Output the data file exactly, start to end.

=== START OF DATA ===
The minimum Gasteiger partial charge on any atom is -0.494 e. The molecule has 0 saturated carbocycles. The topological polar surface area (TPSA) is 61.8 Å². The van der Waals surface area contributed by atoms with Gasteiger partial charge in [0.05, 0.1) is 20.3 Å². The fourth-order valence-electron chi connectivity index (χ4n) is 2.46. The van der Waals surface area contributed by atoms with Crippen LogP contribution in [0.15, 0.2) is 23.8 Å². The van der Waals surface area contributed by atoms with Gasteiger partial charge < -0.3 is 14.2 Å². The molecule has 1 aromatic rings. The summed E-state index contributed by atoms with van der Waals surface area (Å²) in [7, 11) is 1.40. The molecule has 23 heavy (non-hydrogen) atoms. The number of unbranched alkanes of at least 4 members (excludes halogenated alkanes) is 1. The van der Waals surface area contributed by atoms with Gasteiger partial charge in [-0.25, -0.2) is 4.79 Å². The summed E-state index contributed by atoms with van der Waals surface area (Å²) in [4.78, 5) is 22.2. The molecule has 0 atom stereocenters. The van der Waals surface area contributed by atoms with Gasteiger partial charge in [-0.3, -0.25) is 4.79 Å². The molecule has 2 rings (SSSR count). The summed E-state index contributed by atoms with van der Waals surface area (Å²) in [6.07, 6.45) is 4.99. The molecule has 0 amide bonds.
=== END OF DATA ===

The minimum Gasteiger partial charge on any atom is -0.494 e. The molecule has 0 saturated carbocycles. The topological polar surface area (TPSA) is 61.8 Å². The van der Waals surface area contributed by atoms with Gasteiger partial charge in [0.05, 0.1) is 20.3 Å². The fourth-order valence-electron chi connectivity index (χ4n) is 2.46. The van der Waals surface area contributed by atoms with Crippen LogP contribution in [0.15, 0.2) is 23.8 Å². The van der Waals surface area contributed by atoms with Gasteiger partial charge < -0.3 is 14.2 Å². The molecule has 1 aromatic rings. The summed E-state index contributed by atoms with van der Waals surface area (Å²) in [7, 11) is 1.40. The molecule has 23 heavy (non-hydrogen) atoms. The number of unbranched alkanes of at least 4 members (excludes halogenated alkanes) is 1. The van der Waals surface area contributed by atoms with Gasteiger partial charge in [-0.25, -0.2) is 4.79 Å². The summed E-state index contributed by atoms with van der Waals surface area (Å²) in [4.78, 5) is 22.2. The molecule has 0 atom stereocenters. The van der Waals surface area contributed by atoms with Gasteiger partial charge in [-0.3, -0.25) is 4.79 Å². The molecule has 2 rings (SSSR count). The summed E-state index contributed by atoms with van der Waals surface area (Å²) in [6.07, 6.45) is 4.99. The molecule has 0 amide bonds.